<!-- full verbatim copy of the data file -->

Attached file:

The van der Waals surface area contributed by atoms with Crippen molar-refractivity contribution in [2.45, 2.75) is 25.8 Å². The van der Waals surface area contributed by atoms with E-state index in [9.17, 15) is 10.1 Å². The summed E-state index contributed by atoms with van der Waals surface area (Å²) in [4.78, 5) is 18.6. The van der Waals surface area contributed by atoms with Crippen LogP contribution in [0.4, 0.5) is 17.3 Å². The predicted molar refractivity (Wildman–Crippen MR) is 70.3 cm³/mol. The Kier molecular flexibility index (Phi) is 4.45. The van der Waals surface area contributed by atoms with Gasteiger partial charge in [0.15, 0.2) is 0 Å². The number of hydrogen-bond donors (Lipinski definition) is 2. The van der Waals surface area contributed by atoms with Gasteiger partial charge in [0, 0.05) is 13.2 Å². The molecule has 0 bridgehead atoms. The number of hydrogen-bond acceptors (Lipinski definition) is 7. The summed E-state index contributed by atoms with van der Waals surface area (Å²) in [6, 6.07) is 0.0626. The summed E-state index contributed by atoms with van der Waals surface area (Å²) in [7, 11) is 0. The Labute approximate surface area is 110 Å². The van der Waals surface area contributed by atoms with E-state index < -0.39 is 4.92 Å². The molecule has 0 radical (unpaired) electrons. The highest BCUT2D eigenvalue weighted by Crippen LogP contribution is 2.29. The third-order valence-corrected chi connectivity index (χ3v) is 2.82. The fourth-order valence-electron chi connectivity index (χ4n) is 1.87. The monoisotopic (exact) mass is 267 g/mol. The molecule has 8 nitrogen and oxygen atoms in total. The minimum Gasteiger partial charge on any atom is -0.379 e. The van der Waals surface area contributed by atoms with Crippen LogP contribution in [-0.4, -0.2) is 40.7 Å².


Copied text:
The van der Waals surface area contributed by atoms with Crippen molar-refractivity contribution in [2.45, 2.75) is 25.8 Å². The van der Waals surface area contributed by atoms with E-state index in [9.17, 15) is 10.1 Å². The summed E-state index contributed by atoms with van der Waals surface area (Å²) in [4.78, 5) is 18.6. The van der Waals surface area contributed by atoms with Crippen LogP contribution in [0.4, 0.5) is 17.3 Å². The predicted molar refractivity (Wildman–Crippen MR) is 70.3 cm³/mol. The Kier molecular flexibility index (Phi) is 4.45. The van der Waals surface area contributed by atoms with Gasteiger partial charge in [0.15, 0.2) is 0 Å². The number of hydrogen-bond donors (Lipinski definition) is 2. The van der Waals surface area contributed by atoms with Gasteiger partial charge in [0, 0.05) is 13.2 Å². The molecule has 0 bridgehead atoms. The number of hydrogen-bond acceptors (Lipinski definition) is 7. The summed E-state index contributed by atoms with van der Waals surface area (Å²) in [6, 6.07) is 0.0626. The summed E-state index contributed by atoms with van der Waals surface area (Å²) in [7, 11) is 0. The Labute approximate surface area is 110 Å². The van der Waals surface area contributed by atoms with E-state index < -0.39 is 4.92 Å². The molecule has 0 radical (unpaired) electrons. The highest BCUT2D eigenvalue weighted by Crippen LogP contribution is 2.29. The third-order valence-corrected chi connectivity index (χ3v) is 2.82. The fourth-order valence-electron chi connectivity index (χ4n) is 1.87. The monoisotopic (exact) mass is 267 g/mol. The molecule has 8 nitrogen and oxygen atoms in total. The minimum Gasteiger partial charge on any atom is -0.379 e. The van der Waals surface area contributed by atoms with Crippen LogP contribution in [-0.4, -0.2) is 40.7 Å².